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Updated Sep 16, 2022 2:21 PM

Hunters need reliable hunting backpacks—whether it’s a Midwest hunt for whitetails or a walk through the Rockies searching for elk. Like most outdoor gear, modern-day packs are comfortable, purposeful, and designed explicitly for various big-game pursuits.

I’ve tested and toted hundreds of different packs during my outdoor tenure. Some are still in my hunting arsenal, and others, usually due to a significant flaw in comfort or durability, have been given away at family yard sales. The best hunting backpacks, regardless of the pursuit, have several features in common. Those include comfort, durability, functionality, and technologies that serve a purpose. Once you find the best hunting backpacks that hug your shoulders, back, and waist, and travel like a dream—never let them go.

Best Backcountry: Sky Archer 6400 Pack

Best Backcountry

Stoneglacier

Why It Made the Cut: This 6,400-cubic-inch bag, when paired with the Medium Xcruve frame, is remarkable in every way. The system has a frame+bag 5.8-pound weight rating, a 150-plus pound load rating, and strong Cordura 5000 and Xpac fabric. 

Key Features

  • 6,400 cubic inches
  • 5.8 pounds with bag and frame
  • 30-inch side-zip access panel
  • Internal spotting scope pocket

Pros

  • Fits the body like a glove
  • 2,500-cubic-inch expandable load shelf
  • Heavy-duty YKK #10 zippers
  • Convertible to 4,000-cubic-inch bivy mode 

Cons

  • Pack removal is a bit of a hassle
  • So many straps and lashes take some getting used to

This is the pack and frame I used on my once-in-a-lifetime Colorado Rocky Mountain Bighorn Sheep hunt, and it exceeded all my expectations. The internal spotting scope compartment is a win, and access to the main compartment via side-zipper access will be cheered by those that use this pack. The Sky Archer has a pair of side pockets, and the left side pocket accepts a tripod or arrow tube. Inside the panel side zip are 3/4-inch tri-slide buckles to attach Swing Out or Camp Pockets for added organization. The center compression straps have extra length and dual adjust male and female buckles for increased versatility. With 6,400 cubic inches of volume and 2,500 cubic inches of load shelf expansion, this pack and frame combo is worth every penny.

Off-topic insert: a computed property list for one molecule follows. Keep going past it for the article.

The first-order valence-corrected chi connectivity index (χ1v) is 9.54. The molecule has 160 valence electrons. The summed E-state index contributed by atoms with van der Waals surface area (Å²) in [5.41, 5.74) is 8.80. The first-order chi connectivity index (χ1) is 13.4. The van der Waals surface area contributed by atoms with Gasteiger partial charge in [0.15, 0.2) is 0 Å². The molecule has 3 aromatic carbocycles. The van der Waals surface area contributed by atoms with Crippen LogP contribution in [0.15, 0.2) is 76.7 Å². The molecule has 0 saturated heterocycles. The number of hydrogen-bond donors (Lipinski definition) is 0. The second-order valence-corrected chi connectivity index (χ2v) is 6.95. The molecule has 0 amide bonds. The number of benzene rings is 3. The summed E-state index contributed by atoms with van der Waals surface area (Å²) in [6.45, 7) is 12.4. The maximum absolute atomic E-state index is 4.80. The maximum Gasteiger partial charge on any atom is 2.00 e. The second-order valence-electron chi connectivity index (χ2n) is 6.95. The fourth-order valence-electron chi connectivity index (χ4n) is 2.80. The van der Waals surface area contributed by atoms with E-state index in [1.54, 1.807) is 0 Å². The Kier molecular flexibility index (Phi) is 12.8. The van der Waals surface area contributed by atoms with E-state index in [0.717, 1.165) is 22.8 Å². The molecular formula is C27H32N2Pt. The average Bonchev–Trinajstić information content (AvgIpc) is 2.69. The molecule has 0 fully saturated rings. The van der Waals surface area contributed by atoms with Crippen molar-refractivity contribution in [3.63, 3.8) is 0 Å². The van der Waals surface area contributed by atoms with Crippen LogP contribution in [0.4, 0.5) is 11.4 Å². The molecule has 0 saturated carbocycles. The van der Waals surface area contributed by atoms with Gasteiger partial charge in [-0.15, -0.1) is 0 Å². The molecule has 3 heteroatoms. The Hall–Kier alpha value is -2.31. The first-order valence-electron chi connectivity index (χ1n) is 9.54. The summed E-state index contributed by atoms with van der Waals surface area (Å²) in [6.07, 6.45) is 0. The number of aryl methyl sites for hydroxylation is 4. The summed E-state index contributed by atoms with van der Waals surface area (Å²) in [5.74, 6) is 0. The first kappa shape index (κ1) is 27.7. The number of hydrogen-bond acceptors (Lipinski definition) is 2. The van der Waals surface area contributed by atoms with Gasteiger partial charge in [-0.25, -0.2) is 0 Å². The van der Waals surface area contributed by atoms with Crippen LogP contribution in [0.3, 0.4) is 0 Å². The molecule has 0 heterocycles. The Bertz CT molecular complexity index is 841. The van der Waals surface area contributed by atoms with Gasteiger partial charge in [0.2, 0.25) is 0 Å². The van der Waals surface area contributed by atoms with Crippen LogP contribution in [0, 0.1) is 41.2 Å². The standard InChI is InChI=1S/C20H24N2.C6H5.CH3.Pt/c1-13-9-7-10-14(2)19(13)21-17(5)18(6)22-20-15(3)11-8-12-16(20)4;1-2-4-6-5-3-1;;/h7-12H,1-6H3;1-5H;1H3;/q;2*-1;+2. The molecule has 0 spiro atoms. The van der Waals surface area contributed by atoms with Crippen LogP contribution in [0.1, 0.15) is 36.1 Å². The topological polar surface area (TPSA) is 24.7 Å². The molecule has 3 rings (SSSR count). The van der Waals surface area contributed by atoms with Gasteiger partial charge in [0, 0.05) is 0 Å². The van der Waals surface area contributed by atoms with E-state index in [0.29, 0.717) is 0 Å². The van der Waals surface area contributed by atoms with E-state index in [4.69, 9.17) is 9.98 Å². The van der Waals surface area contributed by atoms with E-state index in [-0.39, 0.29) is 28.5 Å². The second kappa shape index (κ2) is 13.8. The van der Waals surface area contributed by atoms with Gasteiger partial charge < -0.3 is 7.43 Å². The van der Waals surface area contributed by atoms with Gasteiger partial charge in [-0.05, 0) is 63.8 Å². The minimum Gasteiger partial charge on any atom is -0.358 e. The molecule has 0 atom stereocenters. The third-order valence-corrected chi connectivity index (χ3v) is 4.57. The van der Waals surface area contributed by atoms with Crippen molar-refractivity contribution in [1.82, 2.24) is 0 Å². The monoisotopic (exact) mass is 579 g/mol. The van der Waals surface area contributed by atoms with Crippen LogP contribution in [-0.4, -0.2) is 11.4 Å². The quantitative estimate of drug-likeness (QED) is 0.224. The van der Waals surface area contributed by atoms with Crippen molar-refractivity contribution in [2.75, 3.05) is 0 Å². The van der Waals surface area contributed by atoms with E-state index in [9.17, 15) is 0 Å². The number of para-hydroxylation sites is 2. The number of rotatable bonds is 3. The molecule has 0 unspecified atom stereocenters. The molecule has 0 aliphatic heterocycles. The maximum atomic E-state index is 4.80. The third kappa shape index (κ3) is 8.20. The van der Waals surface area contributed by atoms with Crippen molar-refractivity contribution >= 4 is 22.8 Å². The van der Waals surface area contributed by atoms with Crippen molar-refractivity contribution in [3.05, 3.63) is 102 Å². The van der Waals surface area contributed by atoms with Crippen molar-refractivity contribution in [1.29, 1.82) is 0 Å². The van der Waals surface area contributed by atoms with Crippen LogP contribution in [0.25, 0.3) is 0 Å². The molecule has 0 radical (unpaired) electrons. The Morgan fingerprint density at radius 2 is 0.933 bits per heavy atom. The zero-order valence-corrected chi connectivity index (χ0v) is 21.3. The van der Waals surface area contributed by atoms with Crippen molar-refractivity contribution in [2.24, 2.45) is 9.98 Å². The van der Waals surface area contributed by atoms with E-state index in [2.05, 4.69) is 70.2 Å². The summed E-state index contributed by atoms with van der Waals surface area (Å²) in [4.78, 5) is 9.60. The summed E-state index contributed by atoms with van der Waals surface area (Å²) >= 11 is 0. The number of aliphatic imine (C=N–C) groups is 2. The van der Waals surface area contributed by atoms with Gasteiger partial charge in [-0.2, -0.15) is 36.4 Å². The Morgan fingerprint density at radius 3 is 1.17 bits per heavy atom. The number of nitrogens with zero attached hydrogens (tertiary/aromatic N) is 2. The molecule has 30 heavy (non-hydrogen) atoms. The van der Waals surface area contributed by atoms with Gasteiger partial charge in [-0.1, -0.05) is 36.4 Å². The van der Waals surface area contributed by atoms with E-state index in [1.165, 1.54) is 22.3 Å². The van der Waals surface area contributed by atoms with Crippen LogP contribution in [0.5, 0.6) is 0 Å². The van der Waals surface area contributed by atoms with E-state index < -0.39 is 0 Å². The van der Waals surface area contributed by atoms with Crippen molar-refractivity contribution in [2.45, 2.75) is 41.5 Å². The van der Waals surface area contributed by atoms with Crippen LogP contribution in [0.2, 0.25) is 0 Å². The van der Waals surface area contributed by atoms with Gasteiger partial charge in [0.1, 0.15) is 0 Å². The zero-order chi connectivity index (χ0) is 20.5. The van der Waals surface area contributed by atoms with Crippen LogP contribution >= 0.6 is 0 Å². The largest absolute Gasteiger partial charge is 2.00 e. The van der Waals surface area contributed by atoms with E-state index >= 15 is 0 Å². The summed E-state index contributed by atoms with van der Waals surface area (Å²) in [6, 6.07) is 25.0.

Best Overall: Badlands Superday

Best Overall

Why It Made The Cut: Though the pack has no internal frame, it feels as if it does, thanks to the shoulder strap adjustments that allow weight to be distributed to a contoured waist belt that wraps tightly around the hips. The Superday is exceptionally comfortable, and its 1,440 cubic-inch size and 3.15-pound weight rating are ideal for a day trip making it the best day pack

Key Features

  • 1,440 cubic inches
  • 3.15-pound weight rating
  • Easy-access hip-belt pouches
  • Molded foam suspension

Pros

  • Rifle and bow compatible carry system
  • Adjustable waist belt with reverse tightening
  • Sturdy build

Cons

  • No rainfly
  • Hip-belt holster adds extra weight

Badlands’ Superday pack is a well-built pack that provides plenty of interior room for the day hunter. The molded foam hugs and conforms to the back to ensure a comfortable ride, and the waist belt grabs the hips. Pack adjustments are quick and easy, and I appreciate the bedroll straps and detachable rifle/bow boot holder. Another hat-tipper is the C6 DWR coating. This water-repellent coating causes moisture to roll off the pack, keeping inner contents dry. Pockets on the pack are purposeful and having used the pack for multiple years in an array of environments, I can testify to its toughness. 

Best Multi-Day Pack: ALPS Elite Frame + 3800 Pack

Best Multi-Day Pack

Why It Made The Cut: I applaud how easily the pack detaches from the frame and the frame’s numerous lashing straps and meat-hauler design. Hunters that go with this multi-day pack can also purchase a 1,800 cubic-inch pack that attaches to the frame for day-hunt trips.

Key Features

  • 3,800 cubic inches
  • 6 pounds 1-ounce total weight
  • Adjustable torso range
  • Anti-lumbar slip pad on frame

Pros

  • Rain cover included
  • Easy adjustments & pack detachment from the frame
  • Six position torso adjustment
  • Two side ports for hydration hoses

Cons

  • Need third attachment Adventure-style bag 

I used the Elite Frame and 3800 Pack for the entire season on multi-day hunts, and the pack is remarkable in every way. The Load Lifters, torso adjustment, anti-sway waist belt, and shoulder straps allow the user to create a perfect fit and feel. The rifle and bow drop-down pocket is easily accessible, and you’ll appreciate the trio of compression pockets. The main compartment is spacious, and the re-engineered frame cut weight by 30 percent and boosted strength by 30 percent. Small hook tabs make pack-from-frame removal super simple, and the 500D Nylon Cordura is PU coated and extremely water-resistant. 

Best Budget: Cabela’s Bow and Rifle Pack

Best Budget

Why It Made The Cut: With a price tag under $150, this 2,500 cubic-inch pack has a lot going for it, and it doubles as a day and overnight backpack.

Key Features

  • 2,500 cubic inches
  • 4 pounds 10 ounces
  • Polyester and 600-denier polyester-oxford build

Pros

  • Padding on back boosts comfort
  • Integrated rain cover and blaze orange flag
  • Holds bow or rifle
  • Foam structure in pack creates solid shooting platform
  •  

Cons

  • Not the best hip-riding pack